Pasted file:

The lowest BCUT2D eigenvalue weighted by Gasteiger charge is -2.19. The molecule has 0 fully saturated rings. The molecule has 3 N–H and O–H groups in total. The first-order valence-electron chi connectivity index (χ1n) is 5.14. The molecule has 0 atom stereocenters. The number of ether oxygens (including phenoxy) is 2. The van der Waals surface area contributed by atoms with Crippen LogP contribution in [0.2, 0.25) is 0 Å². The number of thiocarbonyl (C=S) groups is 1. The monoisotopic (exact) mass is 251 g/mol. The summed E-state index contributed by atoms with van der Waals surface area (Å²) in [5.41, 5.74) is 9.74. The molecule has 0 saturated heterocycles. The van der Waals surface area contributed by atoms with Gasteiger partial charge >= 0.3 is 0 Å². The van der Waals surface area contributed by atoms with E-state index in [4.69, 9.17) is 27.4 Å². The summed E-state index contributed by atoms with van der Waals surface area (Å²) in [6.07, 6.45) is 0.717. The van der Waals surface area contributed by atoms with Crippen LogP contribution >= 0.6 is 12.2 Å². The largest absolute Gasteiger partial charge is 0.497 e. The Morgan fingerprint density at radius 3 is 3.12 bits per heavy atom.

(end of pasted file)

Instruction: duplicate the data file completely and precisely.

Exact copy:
The lowest BCUT2D eigenvalue weighted by Gasteiger charge is -2.19. The molecule has 0 fully saturated rings. The molecule has 3 N–H and O–H groups in total. The first-order valence-electron chi connectivity index (χ1n) is 5.14. The molecule has 0 atom stereocenters. The number of ether oxygens (including phenoxy) is 2. The van der Waals surface area contributed by atoms with Crippen LogP contribution in [0.2, 0.25) is 0 Å². The number of thiocarbonyl (C=S) groups is 1. The monoisotopic (exact) mass is 251 g/mol. The summed E-state index contributed by atoms with van der Waals surface area (Å²) in [5.41, 5.74) is 9.74. The molecule has 0 saturated heterocycles. The van der Waals surface area contributed by atoms with Gasteiger partial charge >= 0.3 is 0 Å². The van der Waals surface area contributed by atoms with E-state index in [4.69, 9.17) is 27.4 Å². The summed E-state index contributed by atoms with van der Waals surface area (Å²) in [6.07, 6.45) is 0.717. The van der Waals surface area contributed by atoms with Crippen LogP contribution >= 0.6 is 12.2 Å². The largest absolute Gasteiger partial charge is 0.497 e. The Morgan fingerprint density at radius 3 is 3.12 bits per heavy atom.